More mini libraries coming to St. Helens
St. Helens will welcome two new miniature libraries to the city thanks to donations from community members.
The little libraries will be installed in Walnut Tree Park and Campbell Park later this year, increasing the public's access to literature in a somewhat unconventional way.
Lynne Pettit, on behalf of the Friends of the St. Helens Public Library, and Thomas O'Hanlon, a St. Helens resident, each made donations to the St. Helens Arts and Cultural Commission and the city for the new miniature library fixtures.
Pettit said the Friends of the St. Helens Public Library group has been donating miniature libraries to the city for about six years. The group currently maintains two small libraries at the St. Helens City Docks and the Columbia Pacific Food Bank.
During a discussion earlier this year, when the friends group was discussing upkeep of existing little libraries, its members decided now would be a good time to install a third one.
"We noticed so many children in the area," Pettit said, referencing high foot traffic along Columbia Boulevard where Walnut Tree Park is located, and where the third library will be installed.
Pettit was careful to explain that the libraries are not registered with a national organization, called the Little Free Library program, which requires users to pay a fee to use the registered name.
While the Walnut Tree Park library is still being built, with completion expected over the next couple of months, the Friends of the St. Helens Public Library is already looking forward to the access members of the public will have when the library goes in.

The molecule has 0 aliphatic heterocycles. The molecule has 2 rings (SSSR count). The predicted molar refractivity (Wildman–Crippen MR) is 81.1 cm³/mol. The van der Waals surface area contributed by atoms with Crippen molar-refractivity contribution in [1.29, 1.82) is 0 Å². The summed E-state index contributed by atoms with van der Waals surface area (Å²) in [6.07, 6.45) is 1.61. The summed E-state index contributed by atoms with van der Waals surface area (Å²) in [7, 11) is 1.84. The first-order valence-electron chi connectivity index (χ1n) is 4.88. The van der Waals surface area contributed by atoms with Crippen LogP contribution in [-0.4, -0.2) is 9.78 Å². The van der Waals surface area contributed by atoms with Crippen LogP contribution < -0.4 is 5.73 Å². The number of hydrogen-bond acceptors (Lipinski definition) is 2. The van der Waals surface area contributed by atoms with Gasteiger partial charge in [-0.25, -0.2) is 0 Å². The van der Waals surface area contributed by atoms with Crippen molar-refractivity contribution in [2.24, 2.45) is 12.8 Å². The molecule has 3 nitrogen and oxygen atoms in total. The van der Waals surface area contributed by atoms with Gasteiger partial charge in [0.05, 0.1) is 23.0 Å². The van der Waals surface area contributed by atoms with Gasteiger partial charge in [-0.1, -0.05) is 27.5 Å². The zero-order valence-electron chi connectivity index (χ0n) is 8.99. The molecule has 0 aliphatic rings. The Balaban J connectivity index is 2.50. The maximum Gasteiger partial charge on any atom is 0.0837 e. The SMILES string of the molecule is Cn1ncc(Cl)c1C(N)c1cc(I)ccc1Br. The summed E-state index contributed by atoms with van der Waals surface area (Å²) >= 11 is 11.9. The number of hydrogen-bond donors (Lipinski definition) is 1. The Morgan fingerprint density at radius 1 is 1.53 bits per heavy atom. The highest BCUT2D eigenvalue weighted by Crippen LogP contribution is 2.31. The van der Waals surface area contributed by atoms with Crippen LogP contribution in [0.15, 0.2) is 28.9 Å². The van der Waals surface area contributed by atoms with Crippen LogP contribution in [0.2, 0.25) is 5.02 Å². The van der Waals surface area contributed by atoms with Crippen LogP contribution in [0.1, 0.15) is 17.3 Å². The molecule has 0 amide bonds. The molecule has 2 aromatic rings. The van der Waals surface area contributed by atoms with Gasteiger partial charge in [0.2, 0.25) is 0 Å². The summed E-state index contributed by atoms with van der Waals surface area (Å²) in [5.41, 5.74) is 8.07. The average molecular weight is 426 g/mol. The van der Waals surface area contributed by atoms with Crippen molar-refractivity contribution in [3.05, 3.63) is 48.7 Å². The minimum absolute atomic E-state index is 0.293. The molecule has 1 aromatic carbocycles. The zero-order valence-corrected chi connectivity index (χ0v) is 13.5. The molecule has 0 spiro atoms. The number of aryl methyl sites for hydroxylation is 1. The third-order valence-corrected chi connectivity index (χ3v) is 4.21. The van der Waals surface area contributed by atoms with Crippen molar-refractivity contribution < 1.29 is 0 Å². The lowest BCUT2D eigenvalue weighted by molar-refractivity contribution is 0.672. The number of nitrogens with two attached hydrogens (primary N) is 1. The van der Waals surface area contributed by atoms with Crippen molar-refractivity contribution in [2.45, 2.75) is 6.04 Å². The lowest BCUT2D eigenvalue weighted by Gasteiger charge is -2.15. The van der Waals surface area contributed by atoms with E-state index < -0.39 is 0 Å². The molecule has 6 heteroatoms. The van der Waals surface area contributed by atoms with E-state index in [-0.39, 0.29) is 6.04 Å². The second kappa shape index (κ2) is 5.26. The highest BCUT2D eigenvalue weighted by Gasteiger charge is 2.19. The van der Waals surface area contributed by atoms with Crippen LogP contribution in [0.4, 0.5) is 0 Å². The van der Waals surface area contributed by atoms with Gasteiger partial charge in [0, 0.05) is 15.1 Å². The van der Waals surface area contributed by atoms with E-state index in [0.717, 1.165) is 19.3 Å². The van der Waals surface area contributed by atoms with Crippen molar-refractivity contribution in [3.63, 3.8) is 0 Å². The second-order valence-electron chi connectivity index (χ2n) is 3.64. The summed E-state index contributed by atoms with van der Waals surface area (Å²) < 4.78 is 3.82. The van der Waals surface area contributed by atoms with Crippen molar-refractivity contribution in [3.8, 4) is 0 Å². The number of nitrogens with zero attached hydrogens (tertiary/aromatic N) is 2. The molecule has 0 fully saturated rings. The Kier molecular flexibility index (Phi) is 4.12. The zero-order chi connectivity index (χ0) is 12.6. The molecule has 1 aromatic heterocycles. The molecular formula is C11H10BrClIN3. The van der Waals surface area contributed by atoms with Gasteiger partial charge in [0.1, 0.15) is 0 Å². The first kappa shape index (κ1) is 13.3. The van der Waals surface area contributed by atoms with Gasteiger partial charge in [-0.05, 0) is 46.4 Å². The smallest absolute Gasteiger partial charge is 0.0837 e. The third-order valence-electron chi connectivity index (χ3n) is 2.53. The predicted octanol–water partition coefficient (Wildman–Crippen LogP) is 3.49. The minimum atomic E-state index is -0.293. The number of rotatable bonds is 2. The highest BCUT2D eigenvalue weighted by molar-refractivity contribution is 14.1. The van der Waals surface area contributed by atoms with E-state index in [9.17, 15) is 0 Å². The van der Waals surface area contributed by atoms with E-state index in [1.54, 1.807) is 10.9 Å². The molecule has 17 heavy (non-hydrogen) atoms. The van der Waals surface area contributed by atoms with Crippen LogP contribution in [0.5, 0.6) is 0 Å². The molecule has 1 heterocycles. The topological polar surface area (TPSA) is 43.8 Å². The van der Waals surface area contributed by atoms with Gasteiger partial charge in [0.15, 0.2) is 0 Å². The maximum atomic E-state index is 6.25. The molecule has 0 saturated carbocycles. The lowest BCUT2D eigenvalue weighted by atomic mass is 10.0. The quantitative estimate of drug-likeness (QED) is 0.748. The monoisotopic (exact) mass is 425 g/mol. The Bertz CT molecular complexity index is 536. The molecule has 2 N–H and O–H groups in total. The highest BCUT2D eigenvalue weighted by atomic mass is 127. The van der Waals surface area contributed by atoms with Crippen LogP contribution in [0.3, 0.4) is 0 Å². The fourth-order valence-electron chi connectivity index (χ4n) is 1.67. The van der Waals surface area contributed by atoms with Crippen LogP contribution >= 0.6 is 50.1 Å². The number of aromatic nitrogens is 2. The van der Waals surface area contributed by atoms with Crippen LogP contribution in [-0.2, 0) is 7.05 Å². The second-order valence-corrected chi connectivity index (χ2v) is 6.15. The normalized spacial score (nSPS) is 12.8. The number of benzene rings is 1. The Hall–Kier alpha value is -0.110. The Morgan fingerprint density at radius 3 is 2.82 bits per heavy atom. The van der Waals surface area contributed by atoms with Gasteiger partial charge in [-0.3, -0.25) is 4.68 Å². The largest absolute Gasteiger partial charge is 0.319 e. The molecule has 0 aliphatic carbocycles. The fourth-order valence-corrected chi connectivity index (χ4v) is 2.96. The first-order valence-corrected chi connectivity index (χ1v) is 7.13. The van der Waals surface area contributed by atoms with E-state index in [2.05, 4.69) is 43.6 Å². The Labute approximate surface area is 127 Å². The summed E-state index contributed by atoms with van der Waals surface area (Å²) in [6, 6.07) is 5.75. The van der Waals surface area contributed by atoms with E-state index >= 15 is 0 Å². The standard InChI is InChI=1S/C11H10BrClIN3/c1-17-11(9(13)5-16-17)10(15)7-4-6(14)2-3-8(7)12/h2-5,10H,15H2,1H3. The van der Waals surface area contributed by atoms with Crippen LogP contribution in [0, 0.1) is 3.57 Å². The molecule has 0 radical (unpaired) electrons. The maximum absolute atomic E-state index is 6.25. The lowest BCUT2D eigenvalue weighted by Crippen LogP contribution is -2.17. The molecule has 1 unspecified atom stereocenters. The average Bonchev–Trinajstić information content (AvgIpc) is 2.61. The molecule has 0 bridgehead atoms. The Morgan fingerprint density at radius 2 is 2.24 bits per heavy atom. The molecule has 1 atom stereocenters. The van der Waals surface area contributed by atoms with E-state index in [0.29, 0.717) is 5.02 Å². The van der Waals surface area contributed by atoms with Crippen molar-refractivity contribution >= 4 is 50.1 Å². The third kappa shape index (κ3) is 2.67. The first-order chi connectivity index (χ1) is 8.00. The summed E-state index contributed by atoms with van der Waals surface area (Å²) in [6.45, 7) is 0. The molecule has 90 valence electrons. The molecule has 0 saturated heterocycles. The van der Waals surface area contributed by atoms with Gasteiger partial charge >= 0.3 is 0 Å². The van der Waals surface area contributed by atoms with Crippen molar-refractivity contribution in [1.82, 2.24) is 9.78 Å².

"We thought how nice it would be to have a little library there for kids coming back from school," Pettit said.
Thomas O'Hanlon's donation will also feature a "Cat in the Hat" theme with a quote from children's author Dr. Seuss, which will be installed in Campbell Park. His library has been registered with the Little Free Library program, on the other hand. It is the second registered library in the city.
The Little Free Library program is a nonprofit group that promotes literacy through access to free books in areas that may have limited resources. The idea behind each fixture is for passersbys to take a book and leave a book. Registering a library costs $40, but then allows the structure to receive an engraved charter number and be included on a national registry of the Little Free Library Sharing Network.
In February, the St. Helens Arts and Cultural Commission received its first Little Free Library donation from St. Helens High student Justin Waid.
ACC Vice Chair Kim O'Hanlon started the project last year and recruited Waid to assist with construction of the library while she worked on the logistics of getting approval for it in the city's Grey Cliffs Waterfront Park. Thomas O'Hanlon, who is Kim's spouse, said he was excited to get involved with the project as a citizen.
"I got inspired by the recent Little Free Library Justin Waid did for Grey Cliffs Waterfront Park, and with having two small children, I wanted to contribute in my own way to the Arts and Cultural Commission's efforts of bringing more Little Free Libraries to the community," Thomas O'Hanlon noted in a message to the Spotlight.
Kim O'Hanlon said she is excited to see the project growing as well. Thomas got permision from Dr. Seuss Enterprises to use imagery on his design, and the organization will also be able to promote the work through its social media channels, she added.
"More Little Free Libraries around the city will significantly increase access to books, build community, and inspire creativity," Kim O'Hanlon stated in an email to the Spotlight. "These Little Free Libraries aren't just about books, they are also functional pieces of community art."
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